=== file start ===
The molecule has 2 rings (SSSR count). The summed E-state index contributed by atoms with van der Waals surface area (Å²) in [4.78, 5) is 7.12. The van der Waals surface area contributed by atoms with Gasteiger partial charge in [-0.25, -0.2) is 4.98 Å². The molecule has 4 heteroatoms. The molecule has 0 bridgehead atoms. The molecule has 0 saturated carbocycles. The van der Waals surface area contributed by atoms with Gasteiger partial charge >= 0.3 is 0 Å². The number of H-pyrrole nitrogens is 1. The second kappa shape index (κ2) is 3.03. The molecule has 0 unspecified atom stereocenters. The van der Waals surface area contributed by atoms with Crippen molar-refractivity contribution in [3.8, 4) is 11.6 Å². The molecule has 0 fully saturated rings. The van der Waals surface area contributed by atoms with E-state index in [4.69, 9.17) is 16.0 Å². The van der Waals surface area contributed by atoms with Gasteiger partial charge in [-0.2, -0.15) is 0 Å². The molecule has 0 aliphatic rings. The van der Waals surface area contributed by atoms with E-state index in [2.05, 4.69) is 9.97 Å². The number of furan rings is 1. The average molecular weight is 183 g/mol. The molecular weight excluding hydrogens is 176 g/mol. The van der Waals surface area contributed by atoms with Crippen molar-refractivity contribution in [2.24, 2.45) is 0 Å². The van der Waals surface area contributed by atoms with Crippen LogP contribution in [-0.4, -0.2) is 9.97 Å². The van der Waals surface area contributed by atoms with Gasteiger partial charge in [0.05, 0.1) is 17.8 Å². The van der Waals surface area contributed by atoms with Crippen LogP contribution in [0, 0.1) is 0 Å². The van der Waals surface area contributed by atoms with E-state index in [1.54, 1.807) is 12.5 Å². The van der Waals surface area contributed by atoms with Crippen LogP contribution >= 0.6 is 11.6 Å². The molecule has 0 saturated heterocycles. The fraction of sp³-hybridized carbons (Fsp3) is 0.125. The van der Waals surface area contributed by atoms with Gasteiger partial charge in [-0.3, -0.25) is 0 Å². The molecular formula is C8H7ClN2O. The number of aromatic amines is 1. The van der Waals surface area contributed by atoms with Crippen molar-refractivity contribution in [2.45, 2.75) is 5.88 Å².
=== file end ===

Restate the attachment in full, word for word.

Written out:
The molecule has 2 rings (SSSR count). The summed E-state index contributed by atoms with van der Waals surface area (Å²) in [4.78, 5) is 7.12. The van der Waals surface area contributed by atoms with Gasteiger partial charge in [-0.25, -0.2) is 4.98 Å². The molecule has 4 heteroatoms. The molecule has 0 bridgehead atoms. The molecule has 0 saturated carbocycles. The van der Waals surface area contributed by atoms with Gasteiger partial charge >= 0.3 is 0 Å². The number of H-pyrrole nitrogens is 1. The second kappa shape index (κ2) is 3.03. The molecule has 0 unspecified atom stereocenters. The van der Waals surface area contributed by atoms with Crippen molar-refractivity contribution in [3.8, 4) is 11.6 Å². The molecule has 0 fully saturated rings. The van der Waals surface area contributed by atoms with E-state index in [4.69, 9.17) is 16.0 Å². The van der Waals surface area contributed by atoms with Gasteiger partial charge in [-0.2, -0.15) is 0 Å². The molecule has 0 aliphatic rings. The van der Waals surface area contributed by atoms with E-state index in [2.05, 4.69) is 9.97 Å². The number of furan rings is 1. The average molecular weight is 183 g/mol. The molecular weight excluding hydrogens is 176 g/mol. The van der Waals surface area contributed by atoms with Crippen molar-refractivity contribution in [2.24, 2.45) is 0 Å². The van der Waals surface area contributed by atoms with Crippen LogP contribution in [-0.4, -0.2) is 9.97 Å². The van der Waals surface area contributed by atoms with Gasteiger partial charge in [0.05, 0.1) is 17.8 Å². The van der Waals surface area contributed by atoms with Crippen LogP contribution in [0, 0.1) is 0 Å². The van der Waals surface area contributed by atoms with E-state index in [1.54, 1.807) is 12.5 Å². The van der Waals surface area contributed by atoms with Crippen LogP contribution >= 0.6 is 11.6 Å². The molecule has 0 saturated heterocycles. The fraction of sp³-hybridized carbons (Fsp3) is 0.125. The van der Waals surface area contributed by atoms with Gasteiger partial charge in [-0.3, -0.25) is 0 Å². The molecular formula is C8H7ClN2O. The number of aromatic amines is 1. The van der Waals surface area contributed by atoms with Crippen molar-refractivity contribution in [2.45, 2.75) is 5.88 Å².